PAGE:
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grep is a command line text search utility originally written for Unix. The name is taken from the first letters in global / regular expression / print, a series of instructions in text editors such as ed.[1] A backronym of the unusual name also exists in the form of Generalized Regular Expression Parser. The grep command searches files or standard input globally for lines matching a given regular expression, and prints them to the program's standard output.



Grep was created by Ken Thompson as a standalone application adapted from the regular expression parser he had written for the ed editor (which he also created). The name grep comes from the ed editor command it simulated, g/re/p (global regular expression print).[2] Its official date of creation is given as March 3, 1973 in the Manual for Unix Version 4.


This is an example of a common grep usage:

grep apple fruitlist.txt

In this case, grep prints all lines containing apple from the file fruitlist.txt, regardless of word boundaries; therefore lines containing pineapple or apples are also printed. The grep command is case sensitive by default, so this example's output does not include lines containing Apple (with a capital A) unless they also contain apple.

To search all .txt files in a directory for apple in a shell that supports globbing, use an asterisk in place of the file name:

grep apple *.txt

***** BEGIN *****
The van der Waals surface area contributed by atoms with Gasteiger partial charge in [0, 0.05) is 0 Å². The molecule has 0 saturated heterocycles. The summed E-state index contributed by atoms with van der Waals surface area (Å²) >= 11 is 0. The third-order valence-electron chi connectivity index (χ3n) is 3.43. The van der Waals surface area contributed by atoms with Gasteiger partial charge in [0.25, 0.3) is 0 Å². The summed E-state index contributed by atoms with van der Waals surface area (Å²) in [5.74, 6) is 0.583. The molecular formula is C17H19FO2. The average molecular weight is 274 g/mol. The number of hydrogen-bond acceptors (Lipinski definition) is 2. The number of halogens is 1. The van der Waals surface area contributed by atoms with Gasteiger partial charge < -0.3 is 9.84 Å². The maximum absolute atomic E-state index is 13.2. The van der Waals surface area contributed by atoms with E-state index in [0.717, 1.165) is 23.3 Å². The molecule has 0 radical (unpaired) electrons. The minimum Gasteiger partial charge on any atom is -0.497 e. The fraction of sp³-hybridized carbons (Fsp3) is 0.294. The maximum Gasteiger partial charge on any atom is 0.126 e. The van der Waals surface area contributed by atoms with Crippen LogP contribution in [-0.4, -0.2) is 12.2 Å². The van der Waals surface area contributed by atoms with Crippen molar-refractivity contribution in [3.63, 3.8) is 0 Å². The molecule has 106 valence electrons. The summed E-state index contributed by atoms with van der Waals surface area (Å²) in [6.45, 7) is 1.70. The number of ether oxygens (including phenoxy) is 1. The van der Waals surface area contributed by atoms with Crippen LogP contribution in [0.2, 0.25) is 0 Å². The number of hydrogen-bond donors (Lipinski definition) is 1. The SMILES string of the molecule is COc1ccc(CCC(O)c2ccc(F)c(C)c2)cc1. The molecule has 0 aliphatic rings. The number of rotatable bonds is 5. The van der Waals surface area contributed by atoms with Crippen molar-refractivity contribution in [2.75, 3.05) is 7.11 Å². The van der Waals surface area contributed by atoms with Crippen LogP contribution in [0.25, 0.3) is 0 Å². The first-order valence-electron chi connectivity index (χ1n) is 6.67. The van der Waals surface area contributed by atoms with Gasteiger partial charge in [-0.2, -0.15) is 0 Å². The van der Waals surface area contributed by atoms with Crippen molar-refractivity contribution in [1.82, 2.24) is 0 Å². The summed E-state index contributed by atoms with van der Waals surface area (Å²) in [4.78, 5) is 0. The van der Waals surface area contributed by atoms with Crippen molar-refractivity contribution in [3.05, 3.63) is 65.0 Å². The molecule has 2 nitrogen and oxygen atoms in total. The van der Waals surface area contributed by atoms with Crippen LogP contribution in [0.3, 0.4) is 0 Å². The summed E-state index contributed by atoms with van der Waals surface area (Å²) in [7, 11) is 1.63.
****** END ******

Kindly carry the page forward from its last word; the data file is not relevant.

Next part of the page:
Regular expressions can be used to match more complicated queries. The following prints all lines in the file that begin with the letter a, followed by any one character, then the letters ple.

grep ^a.ple fruitlist.txt

As noted above, the term "grep" derives from a usage in ed and related text editors. Before grep existed as a separate command, the same effect might have been achieved by doing:

ed fruitlist.txt

where the second line is the command given to ed to print the relevant lines, and the third line is the command to exit from ed.

Like most Unix commands, grep accepts options in the form of command-line arguments, to change many of its behaviors. For example:

grep -i apple fruitlist.txt

This prints all lines containing apple regardless of capitalization. The -i argument tells grep to be case insensitive, or to ignore case.

To print all lines containing apple as a word (pineapple and apples will not match):

grep -w apple fruitlist.txt

But if fruitlist.txt contains apple word followed by hyphen (-) character, it will also get matched.

cat fruitlist.txt
grep -w apple fruitlist.txt

the -v (lower-case v) prints all lines that do NOT contain apple in this example.

grep -v apple fruitlist.txt

[edit] Variations

There are countless implementations and derivatives of grep available for many operating systems. Early variants of grep included egrep and fgrep. egrep applies an extended regular expression syntax that was added to Unix after Ken Thompson's original regular expression implementation. fgrep searches for any of a list of fixed strings using the Aho–Corasick string matching algorithm. These variants of grep persist in most modern grep implementations as command-line switches (and standardized as -E and -F in POSIX[3]). In such combined implementations, grep may also behave differently depending on the name by which it is invoked, allowing fgrep, egrep, and grep to be links to the same program.

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